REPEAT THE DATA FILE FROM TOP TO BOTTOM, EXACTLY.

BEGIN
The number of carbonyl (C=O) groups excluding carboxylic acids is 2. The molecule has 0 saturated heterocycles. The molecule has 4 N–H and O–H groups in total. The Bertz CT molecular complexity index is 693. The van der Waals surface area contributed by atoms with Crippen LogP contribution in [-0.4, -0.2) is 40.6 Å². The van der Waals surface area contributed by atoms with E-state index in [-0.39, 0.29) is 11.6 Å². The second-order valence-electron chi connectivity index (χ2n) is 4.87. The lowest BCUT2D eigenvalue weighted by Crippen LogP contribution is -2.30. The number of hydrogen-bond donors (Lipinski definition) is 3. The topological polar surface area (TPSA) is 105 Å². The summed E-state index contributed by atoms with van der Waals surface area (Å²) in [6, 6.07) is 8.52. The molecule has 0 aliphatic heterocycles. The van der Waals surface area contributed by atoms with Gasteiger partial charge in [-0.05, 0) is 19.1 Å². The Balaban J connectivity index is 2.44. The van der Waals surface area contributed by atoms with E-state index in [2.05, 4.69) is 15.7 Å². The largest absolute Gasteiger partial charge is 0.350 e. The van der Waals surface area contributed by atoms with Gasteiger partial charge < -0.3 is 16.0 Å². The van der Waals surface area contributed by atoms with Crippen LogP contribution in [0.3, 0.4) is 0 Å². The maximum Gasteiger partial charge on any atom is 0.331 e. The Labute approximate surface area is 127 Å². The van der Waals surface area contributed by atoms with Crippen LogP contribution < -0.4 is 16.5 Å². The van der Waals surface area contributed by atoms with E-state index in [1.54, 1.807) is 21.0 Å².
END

The number of carbonyl (C=O) groups excluding carboxylic acids is 2. The molecule has 0 saturated heterocycles. The molecule has 4 N–H and O–H groups in total. The Bertz CT molecular complexity index is 693. The van der Waals surface area contributed by atoms with Crippen LogP contribution in [-0.4, -0.2) is 40.6 Å². The van der Waals surface area contributed by atoms with E-state index in [-0.39, 0.29) is 11.6 Å². The second-order valence-electron chi connectivity index (χ2n) is 4.87. The lowest BCUT2D eigenvalue weighted by Crippen LogP contribution is -2.30. The number of hydrogen-bond donors (Lipinski definition) is 3. The topological polar surface area (TPSA) is 105 Å². The summed E-state index contributed by atoms with van der Waals surface area (Å²) in [6, 6.07) is 8.52. The molecule has 0 aliphatic heterocycles. The van der Waals surface area contributed by atoms with Gasteiger partial charge in [-0.05, 0) is 19.1 Å². The Balaban J connectivity index is 2.44. The van der Waals surface area contributed by atoms with E-state index in [2.05, 4.69) is 15.7 Å². The largest absolute Gasteiger partial charge is 0.350 e. The van der Waals surface area contributed by atoms with Gasteiger partial charge < -0.3 is 16.0 Å². The van der Waals surface area contributed by atoms with Crippen LogP contribution in [0.3, 0.4) is 0 Å². The maximum Gasteiger partial charge on any atom is 0.331 e. The Labute approximate surface area is 127 Å². The van der Waals surface area contributed by atoms with Crippen LogP contribution < -0.4 is 16.5 Å². The van der Waals surface area contributed by atoms with E-state index in [1.54, 1.807) is 21.0 Å².